Maxar to build the first piece of lunar Gateway

Power and Propulsion Element

An artist’s conception shows the Gateway’s Power and Propulsion Element with its solar electric propulsion system in action. (Maxar / Business Wire Illustration)

NASA Administrator Jim Bridenstine today announced that the first major component for a future mini-space station in lunar orbit will be provided by Maxar Technologies, formerly known as SSL.

“The contractor that will be building that element is … drum roll … Maxar,” Bridenstine said during a talk at the Florida Institute of Technology in Melbourne, south of NASA’s Kennedy Space Center. “Maxar is going to be building that for the United States of America.”

Colorado-based Maxar will build the Power and Propulsion Element, or PPE, which will house the 50-kilowatt solar electric propulsion system as well as the communications relay system for the Gateway space platform. “It will be the key component upon which we will build our lunar Gateway outpost, the cornerstone of NASA’s sustainable and reusable Artemis exploration architecture on and around the moon,” Bridenstine said in a NASA news release.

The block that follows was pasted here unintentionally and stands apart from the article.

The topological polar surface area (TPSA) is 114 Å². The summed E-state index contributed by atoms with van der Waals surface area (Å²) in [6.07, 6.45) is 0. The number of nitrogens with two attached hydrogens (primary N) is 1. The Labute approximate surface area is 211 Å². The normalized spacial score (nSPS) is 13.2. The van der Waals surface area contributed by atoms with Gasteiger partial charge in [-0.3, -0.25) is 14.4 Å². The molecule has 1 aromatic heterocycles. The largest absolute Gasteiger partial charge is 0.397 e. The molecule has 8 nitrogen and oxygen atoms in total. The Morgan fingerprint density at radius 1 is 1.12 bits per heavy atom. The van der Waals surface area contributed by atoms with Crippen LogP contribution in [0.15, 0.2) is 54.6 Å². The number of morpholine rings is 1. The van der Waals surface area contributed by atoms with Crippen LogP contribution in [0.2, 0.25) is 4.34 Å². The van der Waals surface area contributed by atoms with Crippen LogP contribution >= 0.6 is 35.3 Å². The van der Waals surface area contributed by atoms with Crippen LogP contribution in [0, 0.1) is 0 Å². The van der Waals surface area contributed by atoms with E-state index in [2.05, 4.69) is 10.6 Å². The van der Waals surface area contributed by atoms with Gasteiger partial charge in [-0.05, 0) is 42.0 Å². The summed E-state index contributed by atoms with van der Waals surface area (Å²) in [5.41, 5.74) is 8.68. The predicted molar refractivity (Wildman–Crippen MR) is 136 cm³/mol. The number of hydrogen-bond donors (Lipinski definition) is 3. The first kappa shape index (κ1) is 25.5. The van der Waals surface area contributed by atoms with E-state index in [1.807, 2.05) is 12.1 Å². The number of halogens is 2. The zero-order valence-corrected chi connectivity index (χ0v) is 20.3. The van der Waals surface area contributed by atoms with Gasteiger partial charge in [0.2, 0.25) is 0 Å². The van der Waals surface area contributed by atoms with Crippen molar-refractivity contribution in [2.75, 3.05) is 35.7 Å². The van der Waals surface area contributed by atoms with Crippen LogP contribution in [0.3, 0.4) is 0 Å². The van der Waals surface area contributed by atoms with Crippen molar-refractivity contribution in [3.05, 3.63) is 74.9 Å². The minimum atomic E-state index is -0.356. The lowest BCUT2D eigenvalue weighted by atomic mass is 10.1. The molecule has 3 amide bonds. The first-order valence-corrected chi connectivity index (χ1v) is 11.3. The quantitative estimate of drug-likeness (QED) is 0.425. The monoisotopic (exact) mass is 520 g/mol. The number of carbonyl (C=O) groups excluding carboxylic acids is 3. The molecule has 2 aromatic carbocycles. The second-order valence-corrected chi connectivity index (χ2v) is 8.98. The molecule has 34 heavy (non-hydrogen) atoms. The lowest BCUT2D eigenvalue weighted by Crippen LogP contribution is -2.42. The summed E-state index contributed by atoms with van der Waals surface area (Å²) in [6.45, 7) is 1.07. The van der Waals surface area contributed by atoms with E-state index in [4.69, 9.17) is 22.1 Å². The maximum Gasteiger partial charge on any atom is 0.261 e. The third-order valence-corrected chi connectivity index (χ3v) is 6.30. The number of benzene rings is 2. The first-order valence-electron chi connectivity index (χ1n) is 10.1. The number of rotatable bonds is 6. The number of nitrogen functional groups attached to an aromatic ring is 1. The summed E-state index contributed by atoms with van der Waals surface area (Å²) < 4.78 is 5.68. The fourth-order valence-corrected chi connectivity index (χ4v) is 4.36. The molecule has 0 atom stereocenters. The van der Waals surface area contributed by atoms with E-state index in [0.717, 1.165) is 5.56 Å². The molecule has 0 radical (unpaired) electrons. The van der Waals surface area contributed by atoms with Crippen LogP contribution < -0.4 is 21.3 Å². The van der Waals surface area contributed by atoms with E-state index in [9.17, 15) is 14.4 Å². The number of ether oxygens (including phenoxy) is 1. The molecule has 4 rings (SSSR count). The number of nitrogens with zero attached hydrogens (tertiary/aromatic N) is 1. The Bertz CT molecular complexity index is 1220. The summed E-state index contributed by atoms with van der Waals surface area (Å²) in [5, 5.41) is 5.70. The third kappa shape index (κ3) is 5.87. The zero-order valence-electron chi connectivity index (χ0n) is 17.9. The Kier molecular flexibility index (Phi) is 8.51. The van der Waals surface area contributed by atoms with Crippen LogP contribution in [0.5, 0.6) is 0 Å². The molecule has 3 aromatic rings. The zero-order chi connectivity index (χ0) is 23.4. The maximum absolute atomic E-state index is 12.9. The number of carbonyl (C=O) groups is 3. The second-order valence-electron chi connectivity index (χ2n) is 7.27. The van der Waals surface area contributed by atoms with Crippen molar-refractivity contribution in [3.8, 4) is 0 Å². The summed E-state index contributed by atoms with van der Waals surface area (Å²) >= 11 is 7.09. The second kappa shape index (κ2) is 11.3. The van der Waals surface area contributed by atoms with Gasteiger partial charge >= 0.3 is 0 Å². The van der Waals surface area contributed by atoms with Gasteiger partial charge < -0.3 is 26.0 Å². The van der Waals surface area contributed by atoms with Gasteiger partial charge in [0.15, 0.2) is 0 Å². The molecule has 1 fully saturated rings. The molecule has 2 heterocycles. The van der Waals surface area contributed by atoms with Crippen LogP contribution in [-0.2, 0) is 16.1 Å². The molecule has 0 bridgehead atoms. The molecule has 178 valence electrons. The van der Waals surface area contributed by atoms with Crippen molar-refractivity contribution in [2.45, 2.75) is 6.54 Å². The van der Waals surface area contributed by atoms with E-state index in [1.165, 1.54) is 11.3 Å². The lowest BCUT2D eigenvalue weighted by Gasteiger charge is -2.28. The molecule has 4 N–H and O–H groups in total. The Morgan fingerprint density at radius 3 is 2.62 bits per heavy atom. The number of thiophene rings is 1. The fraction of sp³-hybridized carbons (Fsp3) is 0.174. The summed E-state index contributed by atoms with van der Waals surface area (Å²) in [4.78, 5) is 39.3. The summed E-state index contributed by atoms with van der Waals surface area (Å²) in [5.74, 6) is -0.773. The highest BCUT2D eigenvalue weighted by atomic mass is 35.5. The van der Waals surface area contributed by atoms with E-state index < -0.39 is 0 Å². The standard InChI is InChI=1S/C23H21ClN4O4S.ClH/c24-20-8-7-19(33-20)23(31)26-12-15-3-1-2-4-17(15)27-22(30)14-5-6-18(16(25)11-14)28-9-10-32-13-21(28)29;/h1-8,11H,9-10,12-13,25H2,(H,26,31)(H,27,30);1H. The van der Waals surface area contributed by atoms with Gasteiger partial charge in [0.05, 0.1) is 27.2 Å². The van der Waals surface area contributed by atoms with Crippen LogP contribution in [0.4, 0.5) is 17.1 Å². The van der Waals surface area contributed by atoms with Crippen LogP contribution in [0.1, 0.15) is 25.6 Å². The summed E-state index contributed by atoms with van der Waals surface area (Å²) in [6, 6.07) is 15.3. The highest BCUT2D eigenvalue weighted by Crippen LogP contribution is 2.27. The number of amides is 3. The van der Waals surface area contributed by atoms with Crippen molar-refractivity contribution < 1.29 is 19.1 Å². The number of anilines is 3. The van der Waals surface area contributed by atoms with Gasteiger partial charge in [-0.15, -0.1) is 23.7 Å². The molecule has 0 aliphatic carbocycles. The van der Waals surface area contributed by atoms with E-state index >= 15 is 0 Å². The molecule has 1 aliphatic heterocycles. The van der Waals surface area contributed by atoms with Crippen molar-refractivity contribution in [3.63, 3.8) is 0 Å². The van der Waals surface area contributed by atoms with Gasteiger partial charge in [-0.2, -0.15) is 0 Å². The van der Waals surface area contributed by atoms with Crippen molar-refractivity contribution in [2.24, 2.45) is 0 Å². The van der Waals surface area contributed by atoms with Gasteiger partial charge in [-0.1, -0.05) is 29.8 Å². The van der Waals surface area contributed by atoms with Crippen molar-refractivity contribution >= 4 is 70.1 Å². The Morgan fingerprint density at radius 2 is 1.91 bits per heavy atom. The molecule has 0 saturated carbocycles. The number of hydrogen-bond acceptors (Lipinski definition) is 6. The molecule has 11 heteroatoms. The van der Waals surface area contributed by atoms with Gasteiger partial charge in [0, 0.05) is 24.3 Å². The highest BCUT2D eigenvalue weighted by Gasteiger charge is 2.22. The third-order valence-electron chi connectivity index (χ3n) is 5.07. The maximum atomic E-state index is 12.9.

The Gateway is destined to be the staging point for astronauts heading down to the lunar surface by as early as 2024. To meet that five-year deadline, the Gateway will have only one other component by that time, known as the mini-habitation module. NASA and its international partners expect to add more modules in the years that follow, leading up to a “sustainable” lunar presence by 2028.

Get the full story on GeekWire.

About Alan Boyle

Aerospace and science editor for GeekWire, creator of Cosmic Log, author of "The Case for Pluto: How a Little Planet Made a Big Difference," president of the Council for the Advancement of Science Writing. Check out "About Alan Boyle" for more fun facts.
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